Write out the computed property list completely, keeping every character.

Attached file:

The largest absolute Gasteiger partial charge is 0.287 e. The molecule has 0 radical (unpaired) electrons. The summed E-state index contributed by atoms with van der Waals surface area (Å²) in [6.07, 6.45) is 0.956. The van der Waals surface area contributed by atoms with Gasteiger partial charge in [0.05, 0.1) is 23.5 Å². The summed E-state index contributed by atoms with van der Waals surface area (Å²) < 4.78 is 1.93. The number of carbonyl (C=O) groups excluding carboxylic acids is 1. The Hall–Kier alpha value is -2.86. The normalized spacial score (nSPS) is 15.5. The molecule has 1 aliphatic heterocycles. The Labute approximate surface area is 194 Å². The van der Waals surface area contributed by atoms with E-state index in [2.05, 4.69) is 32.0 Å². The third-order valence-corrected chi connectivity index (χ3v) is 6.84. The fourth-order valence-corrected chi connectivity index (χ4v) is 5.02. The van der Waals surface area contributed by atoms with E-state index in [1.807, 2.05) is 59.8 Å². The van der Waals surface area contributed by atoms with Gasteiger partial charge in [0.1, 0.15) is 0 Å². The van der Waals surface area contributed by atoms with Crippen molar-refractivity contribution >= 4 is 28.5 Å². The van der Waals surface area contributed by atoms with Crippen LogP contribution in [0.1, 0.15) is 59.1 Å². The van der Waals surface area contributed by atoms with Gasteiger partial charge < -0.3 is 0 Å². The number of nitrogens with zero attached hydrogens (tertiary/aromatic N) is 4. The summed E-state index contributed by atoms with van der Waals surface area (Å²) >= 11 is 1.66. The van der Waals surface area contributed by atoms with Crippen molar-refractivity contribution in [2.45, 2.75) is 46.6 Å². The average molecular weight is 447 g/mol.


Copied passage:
The largest absolute Gasteiger partial charge is 0.287 e. The molecule has 0 radical (unpaired) electrons. The summed E-state index contributed by atoms with van der Waals surface area (Å²) in [6.07, 6.45) is 0.956. The van der Waals surface area contributed by atoms with Gasteiger partial charge in [0.05, 0.1) is 23.5 Å². The summed E-state index contributed by atoms with van der Waals surface area (Å²) < 4.78 is 1.93. The number of carbonyl (C=O) groups excluding carboxylic acids is 1. The Hall–Kier alpha value is -2.86. The normalized spacial score (nSPS) is 15.5. The molecule has 1 aliphatic heterocycles. The Labute approximate surface area is 194 Å². The van der Waals surface area contributed by atoms with E-state index in [2.05, 4.69) is 32.0 Å². The third-order valence-corrected chi connectivity index (χ3v) is 6.84. The fourth-order valence-corrected chi connectivity index (χ4v) is 5.02. The van der Waals surface area contributed by atoms with E-state index in [1.807, 2.05) is 59.8 Å². The van der Waals surface area contributed by atoms with Gasteiger partial charge in [0.1, 0.15) is 0 Å². The van der Waals surface area contributed by atoms with Crippen molar-refractivity contribution >= 4 is 28.5 Å². The van der Waals surface area contributed by atoms with Crippen LogP contribution in [0.1, 0.15) is 59.1 Å². The van der Waals surface area contributed by atoms with Gasteiger partial charge < -0.3 is 0 Å². The number of nitrogens with zero attached hydrogens (tertiary/aromatic N) is 4. The summed E-state index contributed by atoms with van der Waals surface area (Å²) >= 11 is 1.66. The van der Waals surface area contributed by atoms with Crippen molar-refractivity contribution in [2.45, 2.75) is 46.6 Å². The average molecular weight is 447 g/mol.